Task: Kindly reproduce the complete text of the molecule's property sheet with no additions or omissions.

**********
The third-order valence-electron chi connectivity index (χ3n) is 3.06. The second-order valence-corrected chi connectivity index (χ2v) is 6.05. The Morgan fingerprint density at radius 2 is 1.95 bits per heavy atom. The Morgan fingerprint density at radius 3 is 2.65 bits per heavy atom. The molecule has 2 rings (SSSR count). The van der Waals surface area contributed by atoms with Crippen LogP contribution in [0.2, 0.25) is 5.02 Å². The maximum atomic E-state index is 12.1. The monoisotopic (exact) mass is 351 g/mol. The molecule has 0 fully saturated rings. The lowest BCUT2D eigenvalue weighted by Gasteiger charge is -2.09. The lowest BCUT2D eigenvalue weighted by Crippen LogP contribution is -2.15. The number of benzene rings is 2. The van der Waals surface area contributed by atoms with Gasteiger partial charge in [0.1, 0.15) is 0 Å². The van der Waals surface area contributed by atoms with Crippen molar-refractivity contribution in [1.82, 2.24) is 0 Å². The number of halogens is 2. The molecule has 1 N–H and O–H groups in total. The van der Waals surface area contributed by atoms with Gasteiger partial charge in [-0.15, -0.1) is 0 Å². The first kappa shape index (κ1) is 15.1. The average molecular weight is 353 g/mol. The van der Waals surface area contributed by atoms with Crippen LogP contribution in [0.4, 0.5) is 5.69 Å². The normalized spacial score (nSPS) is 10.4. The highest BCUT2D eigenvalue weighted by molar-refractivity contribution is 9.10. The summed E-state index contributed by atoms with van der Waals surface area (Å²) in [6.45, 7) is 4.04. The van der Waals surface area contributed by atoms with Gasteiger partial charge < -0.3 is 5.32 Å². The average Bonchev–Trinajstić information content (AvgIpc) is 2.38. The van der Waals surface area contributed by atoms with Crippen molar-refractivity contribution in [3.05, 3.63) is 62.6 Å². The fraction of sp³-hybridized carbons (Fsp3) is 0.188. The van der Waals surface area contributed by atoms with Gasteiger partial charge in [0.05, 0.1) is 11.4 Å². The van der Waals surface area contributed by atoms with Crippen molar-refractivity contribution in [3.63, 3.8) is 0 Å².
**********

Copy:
The third-order valence-electron chi connectivity index (χ3n) is 3.06. The second-order valence-corrected chi connectivity index (χ2v) is 6.05. The Morgan fingerprint density at radius 2 is 1.95 bits per heavy atom. The Morgan fingerprint density at radius 3 is 2.65 bits per heavy atom. The molecule has 2 rings (SSSR count). The van der Waals surface area contributed by atoms with Crippen LogP contribution in [0.2, 0.25) is 5.02 Å². The maximum atomic E-state index is 12.1. The monoisotopic (exact) mass is 351 g/mol. The molecule has 0 fully saturated rings. The lowest BCUT2D eigenvalue weighted by Gasteiger charge is -2.09. The lowest BCUT2D eigenvalue weighted by Crippen LogP contribution is -2.15. The number of benzene rings is 2. The van der Waals surface area contributed by atoms with Gasteiger partial charge in [0.1, 0.15) is 0 Å². The van der Waals surface area contributed by atoms with Crippen molar-refractivity contribution in [1.82, 2.24) is 0 Å². The number of halogens is 2. The molecule has 1 N–H and O–H groups in total. The van der Waals surface area contributed by atoms with Gasteiger partial charge in [-0.15, -0.1) is 0 Å². The first kappa shape index (κ1) is 15.1. The average molecular weight is 353 g/mol. The van der Waals surface area contributed by atoms with Crippen LogP contribution in [0.4, 0.5) is 5.69 Å². The normalized spacial score (nSPS) is 10.4. The highest BCUT2D eigenvalue weighted by molar-refractivity contribution is 9.10. The summed E-state index contributed by atoms with van der Waals surface area (Å²) in [6.45, 7) is 4.04. The van der Waals surface area contributed by atoms with Gasteiger partial charge < -0.3 is 5.32 Å². The average Bonchev–Trinajstić information content (AvgIpc) is 2.38. The van der Waals surface area contributed by atoms with Crippen molar-refractivity contribution in [3.05, 3.63) is 62.6 Å². The fraction of sp³-hybridized carbons (Fsp3) is 0.188. The van der Waals surface area contributed by atoms with Gasteiger partial charge in [0.05, 0.1) is 11.4 Å². The van der Waals surface area contributed by atoms with Crippen molar-refractivity contribution in [3.63, 3.8) is 0 Å².